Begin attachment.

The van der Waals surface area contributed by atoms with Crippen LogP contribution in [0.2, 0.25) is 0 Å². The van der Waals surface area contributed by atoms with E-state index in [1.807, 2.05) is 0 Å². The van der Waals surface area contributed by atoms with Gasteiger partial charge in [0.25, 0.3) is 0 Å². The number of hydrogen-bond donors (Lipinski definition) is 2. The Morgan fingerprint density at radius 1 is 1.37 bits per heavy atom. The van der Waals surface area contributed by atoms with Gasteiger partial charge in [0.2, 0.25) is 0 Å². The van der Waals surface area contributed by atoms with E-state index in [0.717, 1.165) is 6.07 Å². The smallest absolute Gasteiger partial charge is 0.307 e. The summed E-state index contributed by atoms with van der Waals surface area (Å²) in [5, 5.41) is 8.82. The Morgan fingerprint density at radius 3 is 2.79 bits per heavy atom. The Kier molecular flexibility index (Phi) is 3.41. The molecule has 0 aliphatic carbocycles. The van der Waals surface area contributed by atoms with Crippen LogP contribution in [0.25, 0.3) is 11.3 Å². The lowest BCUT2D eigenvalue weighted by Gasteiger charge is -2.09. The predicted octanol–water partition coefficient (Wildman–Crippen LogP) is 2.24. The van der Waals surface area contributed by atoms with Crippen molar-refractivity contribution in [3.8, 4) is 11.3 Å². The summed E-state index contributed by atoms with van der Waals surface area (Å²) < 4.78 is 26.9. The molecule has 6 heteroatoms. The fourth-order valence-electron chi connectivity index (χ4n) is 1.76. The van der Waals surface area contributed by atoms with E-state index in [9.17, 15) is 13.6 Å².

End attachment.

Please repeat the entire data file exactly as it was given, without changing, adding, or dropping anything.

The van der Waals surface area contributed by atoms with Crippen LogP contribution in [0.2, 0.25) is 0 Å². The van der Waals surface area contributed by atoms with E-state index in [1.807, 2.05) is 0 Å². The van der Waals surface area contributed by atoms with Gasteiger partial charge in [0.25, 0.3) is 0 Å². The number of hydrogen-bond donors (Lipinski definition) is 2. The Morgan fingerprint density at radius 1 is 1.37 bits per heavy atom. The van der Waals surface area contributed by atoms with Gasteiger partial charge in [0.2, 0.25) is 0 Å². The van der Waals surface area contributed by atoms with E-state index in [0.717, 1.165) is 6.07 Å². The smallest absolute Gasteiger partial charge is 0.307 e. The summed E-state index contributed by atoms with van der Waals surface area (Å²) in [5, 5.41) is 8.82. The Morgan fingerprint density at radius 3 is 2.79 bits per heavy atom. The Kier molecular flexibility index (Phi) is 3.41. The molecule has 0 aliphatic carbocycles. The van der Waals surface area contributed by atoms with Crippen LogP contribution in [0.25, 0.3) is 11.3 Å². The lowest BCUT2D eigenvalue weighted by Gasteiger charge is -2.09. The predicted octanol–water partition coefficient (Wildman–Crippen LogP) is 2.24. The van der Waals surface area contributed by atoms with Crippen molar-refractivity contribution in [3.8, 4) is 11.3 Å². The summed E-state index contributed by atoms with van der Waals surface area (Å²) < 4.78 is 26.9. The molecule has 6 heteroatoms. The fourth-order valence-electron chi connectivity index (χ4n) is 1.76. The van der Waals surface area contributed by atoms with E-state index in [9.17, 15) is 13.6 Å².